Slayer has been part of scenes like this before: thrashing guitars at high noon, facing a crowd of shaved heads and tattooed limbs as fans push violently forward, while security struggles (and fails) to shove them back. But here, the walls are lined with barbed wire and smoke fills the air, and men dressed in prison orange erupt to the frantic shouts of singer Tom Araya: “Arrogance, violence, world in disarray/Dealing with insanity every fuckin’ day!”
The guards are soon overwhelmed and flee, leaving prisoners to stomp and swirl around the band as it again plays a new song called “Repentless” — the title track of Slayer’s new album, due September 11th — in the yard for a large camera crew. It’s day two of a music-video shoot at the Sybil Brand Institute in Los Angeles, the old women’s jail where members of the Manson Family once resided, closed as an active jail since 1997 due to earthquake damage. The infamous hilltop facility is now frequently used as a prison location by filmmakers.
The forthcoming “Repentless” video will be an elaborate collision of heavy metal and violence directed by horror fanatic BJ McDonnell. “I’m probably the most excited I’ve been for a video that we’ve ever done,” says guitarist Kerry King, sporting a long, braided beard and wearing a black “Slayer Nation” T-shirt.
If today’s shoot is focused mainly on capturing Slayer’s performance amid a prison riot, the day before was all about carnage. With a cast that includes Danny Trejo (of Machete), Derek Mears (Friday the 13th) and Tony Moran (the original Halloween), gallons of blood and multiple severed body parts were spilled as prisoners went to war on guards and each other.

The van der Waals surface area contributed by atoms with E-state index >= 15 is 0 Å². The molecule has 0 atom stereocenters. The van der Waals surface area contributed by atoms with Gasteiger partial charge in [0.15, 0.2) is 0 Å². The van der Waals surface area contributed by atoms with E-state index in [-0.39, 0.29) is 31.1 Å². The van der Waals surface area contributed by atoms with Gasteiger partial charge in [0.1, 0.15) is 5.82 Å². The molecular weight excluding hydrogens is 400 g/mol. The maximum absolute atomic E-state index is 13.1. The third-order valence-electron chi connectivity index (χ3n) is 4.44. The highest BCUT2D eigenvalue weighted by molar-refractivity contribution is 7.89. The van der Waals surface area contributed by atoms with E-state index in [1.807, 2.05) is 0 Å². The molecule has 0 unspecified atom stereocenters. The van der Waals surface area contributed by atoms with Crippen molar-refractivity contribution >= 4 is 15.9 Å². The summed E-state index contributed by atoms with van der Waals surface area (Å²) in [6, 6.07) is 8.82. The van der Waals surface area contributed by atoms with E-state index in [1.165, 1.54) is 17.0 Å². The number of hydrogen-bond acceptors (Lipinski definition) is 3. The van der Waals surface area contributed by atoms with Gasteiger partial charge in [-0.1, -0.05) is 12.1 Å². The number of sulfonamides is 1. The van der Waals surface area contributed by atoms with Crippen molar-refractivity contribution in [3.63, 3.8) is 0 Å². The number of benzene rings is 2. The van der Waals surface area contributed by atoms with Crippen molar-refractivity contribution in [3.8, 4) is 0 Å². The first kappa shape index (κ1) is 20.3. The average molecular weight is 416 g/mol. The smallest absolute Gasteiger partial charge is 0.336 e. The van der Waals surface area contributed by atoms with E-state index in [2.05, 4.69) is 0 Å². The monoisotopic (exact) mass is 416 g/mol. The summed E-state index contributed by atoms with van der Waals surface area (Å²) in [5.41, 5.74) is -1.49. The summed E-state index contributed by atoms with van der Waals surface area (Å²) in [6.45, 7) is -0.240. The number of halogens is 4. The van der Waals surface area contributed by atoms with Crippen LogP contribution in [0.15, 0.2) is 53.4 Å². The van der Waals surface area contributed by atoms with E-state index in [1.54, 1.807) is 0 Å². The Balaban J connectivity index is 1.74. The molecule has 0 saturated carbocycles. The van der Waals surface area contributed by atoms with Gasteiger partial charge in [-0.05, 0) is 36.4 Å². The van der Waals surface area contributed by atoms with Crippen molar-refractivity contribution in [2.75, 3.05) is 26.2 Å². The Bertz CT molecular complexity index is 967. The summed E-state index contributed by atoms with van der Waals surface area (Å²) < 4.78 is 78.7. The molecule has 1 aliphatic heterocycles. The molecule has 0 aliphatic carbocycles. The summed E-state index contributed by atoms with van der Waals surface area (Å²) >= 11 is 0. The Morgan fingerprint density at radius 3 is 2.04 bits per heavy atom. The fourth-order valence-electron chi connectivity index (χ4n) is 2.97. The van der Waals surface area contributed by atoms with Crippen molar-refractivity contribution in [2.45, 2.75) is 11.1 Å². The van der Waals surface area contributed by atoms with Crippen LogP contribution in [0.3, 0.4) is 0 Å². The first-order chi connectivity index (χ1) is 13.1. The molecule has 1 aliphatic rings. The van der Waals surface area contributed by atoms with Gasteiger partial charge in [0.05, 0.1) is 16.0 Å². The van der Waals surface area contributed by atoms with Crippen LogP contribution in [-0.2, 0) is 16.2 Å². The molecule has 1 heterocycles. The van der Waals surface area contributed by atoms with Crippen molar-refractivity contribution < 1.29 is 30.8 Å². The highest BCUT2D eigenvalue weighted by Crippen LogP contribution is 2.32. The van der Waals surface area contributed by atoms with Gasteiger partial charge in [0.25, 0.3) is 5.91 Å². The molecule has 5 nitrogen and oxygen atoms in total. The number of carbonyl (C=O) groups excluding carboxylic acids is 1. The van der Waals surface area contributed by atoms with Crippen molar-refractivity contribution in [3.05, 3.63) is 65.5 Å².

“What’s being filmed here is a story of something that becomes violent,” says drummer Paul Bostaph. “There’s no way to do it PG. It’s got to be done as close to reality as possible.”
Sitting by a row of windows in the jail’s empty visitor center is Araya, gray-bearded like Methuselah, wearing black and with long brown hair down his back. “We’re telling the story that we’ve always told about society and how humans treat each other,” he says. “It can get pretty violent. It can get pretty stupid. But that’s OK. That’s human nature.”
During multiple takes throughout the day, Slayer stand with their stacks of Marshall amps as a huge camera crane swings above. During one take, the director throws the devil’s horns in genuine excitement. “We had a burning building and barbed wire and Slayer. It was killer,” McDonnell says. “We love horror movies and we played for that and made it really gnarly and violent.”
Evidence of yesterday’s splatter mayhem could still be found scattered around the makeup and special-effects department inside the jail offices. Preparing to demonstrate one of his effects, Tony Gardener pours fake blood into a large syringe and says, “You can’t have a prison riot without a lot of blood. With BJ, ‘a lot of blood’ means a lot of blood, and with Slayer, it means a lot of blood.”